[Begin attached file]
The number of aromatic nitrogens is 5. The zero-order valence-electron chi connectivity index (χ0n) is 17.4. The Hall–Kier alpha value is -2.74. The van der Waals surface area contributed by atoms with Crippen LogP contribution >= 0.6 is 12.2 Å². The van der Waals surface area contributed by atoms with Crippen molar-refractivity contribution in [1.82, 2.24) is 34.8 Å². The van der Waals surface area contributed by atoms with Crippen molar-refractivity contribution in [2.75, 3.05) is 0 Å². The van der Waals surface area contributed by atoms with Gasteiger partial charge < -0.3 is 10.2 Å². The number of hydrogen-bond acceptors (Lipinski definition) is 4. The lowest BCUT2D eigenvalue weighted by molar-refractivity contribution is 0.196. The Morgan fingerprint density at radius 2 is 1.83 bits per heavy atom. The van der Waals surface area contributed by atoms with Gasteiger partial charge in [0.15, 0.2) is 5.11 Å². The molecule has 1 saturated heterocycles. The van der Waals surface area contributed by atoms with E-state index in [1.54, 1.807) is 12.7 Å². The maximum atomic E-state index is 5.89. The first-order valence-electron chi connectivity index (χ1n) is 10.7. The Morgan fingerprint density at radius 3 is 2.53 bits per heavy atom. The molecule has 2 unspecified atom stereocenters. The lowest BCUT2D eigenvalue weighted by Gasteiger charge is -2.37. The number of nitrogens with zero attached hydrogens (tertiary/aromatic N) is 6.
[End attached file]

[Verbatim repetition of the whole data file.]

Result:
The number of aromatic nitrogens is 5. The zero-order valence-electron chi connectivity index (χ0n) is 17.4. The Hall–Kier alpha value is -2.74. The van der Waals surface area contributed by atoms with Crippen LogP contribution >= 0.6 is 12.2 Å². The van der Waals surface area contributed by atoms with Crippen molar-refractivity contribution in [1.82, 2.24) is 34.8 Å². The van der Waals surface area contributed by atoms with Crippen molar-refractivity contribution in [2.75, 3.05) is 0 Å². The van der Waals surface area contributed by atoms with Gasteiger partial charge < -0.3 is 10.2 Å². The number of hydrogen-bond acceptors (Lipinski definition) is 4. The lowest BCUT2D eigenvalue weighted by molar-refractivity contribution is 0.196. The Morgan fingerprint density at radius 2 is 1.83 bits per heavy atom. The van der Waals surface area contributed by atoms with Gasteiger partial charge in [0.15, 0.2) is 5.11 Å². The molecule has 1 saturated heterocycles. The van der Waals surface area contributed by atoms with E-state index in [1.54, 1.807) is 12.7 Å². The maximum atomic E-state index is 5.89. The first-order valence-electron chi connectivity index (χ1n) is 10.7. The Morgan fingerprint density at radius 3 is 2.53 bits per heavy atom. The molecule has 2 unspecified atom stereocenters. The lowest BCUT2D eigenvalue weighted by Gasteiger charge is -2.37. The number of nitrogens with zero attached hydrogens (tertiary/aromatic N) is 6.